"Lying about it is fraud," Morris said. "We rely upon a broad-based series of interviews. I personally check out their credentials with their denominations."

Morris, a Methodist minister, is one of two full-time ministers at Children's. The other is a Presbyterian minister. Two Catholic priests who work throughout the Washington University Medical Center complex, which includes Barnes-Jewish Hospital, also serve at Children's.

Despite Christian teaching on forgiveness and personal redemption, Morris said he never would hire anyone who had a history of child abuse. "I must be tenacious in protecting our children," he said.

Cardinal Glennon Children's Hospital, the area's other large children's hospital, has eight chaplains on staff. Seven of the eight are Catholics, and the other is a Baptist minister. The staff includes a nun but has no priest, said Neil Kiesel, spokesman for SSM Health Care, which runs Cardinal Glennon.

When hiring priests, he said, SSM hospitals check with the archdiocese here or the home diocese of the applicant. Despite the disagreement over the hiring of Lenczycki at DePaul, an SSM hospital, Kiesel said he considered the policy sound.

DePaul and St. Anthony's treat adults, not children.

There was a time when the Archdiocese of St. Louis considered assignments to adult hospitals a prudent line of work for priests who had sexually abused young people. A prime example is the Rev. Joseph Lessard, 75, who admitted in an interview in March that he had abused boys earlier in his career.

Lessard said he went for treatment of sexual disorder in New Mexico in 1979 and returned here to work at St. Joseph Hospital in St. Charles and then, in 1984, Jewish Hospital in St. Louis. Morris said Lessard occasionally ministered to patients at Children's before he retired from chaplaincy in 1993.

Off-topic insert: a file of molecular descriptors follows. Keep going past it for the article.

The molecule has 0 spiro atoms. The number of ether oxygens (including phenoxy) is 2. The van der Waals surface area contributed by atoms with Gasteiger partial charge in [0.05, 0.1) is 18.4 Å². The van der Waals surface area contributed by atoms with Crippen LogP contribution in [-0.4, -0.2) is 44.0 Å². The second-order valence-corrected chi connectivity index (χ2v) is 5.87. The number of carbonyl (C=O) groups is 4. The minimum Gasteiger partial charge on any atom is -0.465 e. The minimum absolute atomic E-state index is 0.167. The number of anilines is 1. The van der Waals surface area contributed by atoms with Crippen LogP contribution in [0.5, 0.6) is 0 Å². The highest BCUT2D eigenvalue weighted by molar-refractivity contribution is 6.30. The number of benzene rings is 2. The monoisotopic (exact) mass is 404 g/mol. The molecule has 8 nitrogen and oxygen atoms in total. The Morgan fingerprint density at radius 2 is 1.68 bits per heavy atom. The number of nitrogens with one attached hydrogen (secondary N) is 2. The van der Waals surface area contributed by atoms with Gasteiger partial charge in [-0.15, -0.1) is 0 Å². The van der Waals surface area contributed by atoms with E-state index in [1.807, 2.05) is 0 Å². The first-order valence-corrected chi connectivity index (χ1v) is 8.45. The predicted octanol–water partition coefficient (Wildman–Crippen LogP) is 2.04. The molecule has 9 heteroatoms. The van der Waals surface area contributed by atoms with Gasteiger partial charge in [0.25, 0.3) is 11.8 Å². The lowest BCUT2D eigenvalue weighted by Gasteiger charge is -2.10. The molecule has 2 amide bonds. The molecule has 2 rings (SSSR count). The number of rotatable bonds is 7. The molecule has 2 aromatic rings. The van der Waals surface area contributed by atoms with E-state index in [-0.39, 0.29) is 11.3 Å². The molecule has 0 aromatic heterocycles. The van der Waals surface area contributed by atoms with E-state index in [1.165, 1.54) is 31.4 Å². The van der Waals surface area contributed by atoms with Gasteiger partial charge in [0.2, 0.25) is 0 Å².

Jim Orso, archdiocesan spokesman, said the archdiocese would not assign to a hospital a priest who had abused a child because children visit patients. He said that follows the policy of not assigning those priests near children.

In a statement March 17 regarding Lessard, Archbishop Justin Rigali said, "The assignments of Father Joseph Lessard were made according to the common psychological and professional practice of the time, which we now know to have been inadequate and, by current standards, unacceptable."

In Belleville, where the Catholic diocese has removed 14 priests over allegations of sexual abuse since the mid-1990s, St. Elizabeth's Hospital takes comfort in the local zero-tolerance policy. "That gives us some assurance that our chaplains are in good standing," said spokesman Tom Vernier.

Ken Potzman, director of pastoral services at St. John's Mercy Medical Center in Creve Coeur, said the hospital only hired priests from the Archdiocese of St. Louis. That practice, he said, provides some "insulation (from) hiring an unknown."

Potzman said he questioned the ability of priests with histories of sexual abuse to minister in any form, "but particularly in a hospital setting."

Christy Thompson, spokeswoman for St. Joseph Hospital of Kirkwood, said administrators would review their hiring policy for chaplains. The hospital now uses the same process in hiring priests as it does with any other employee, she said.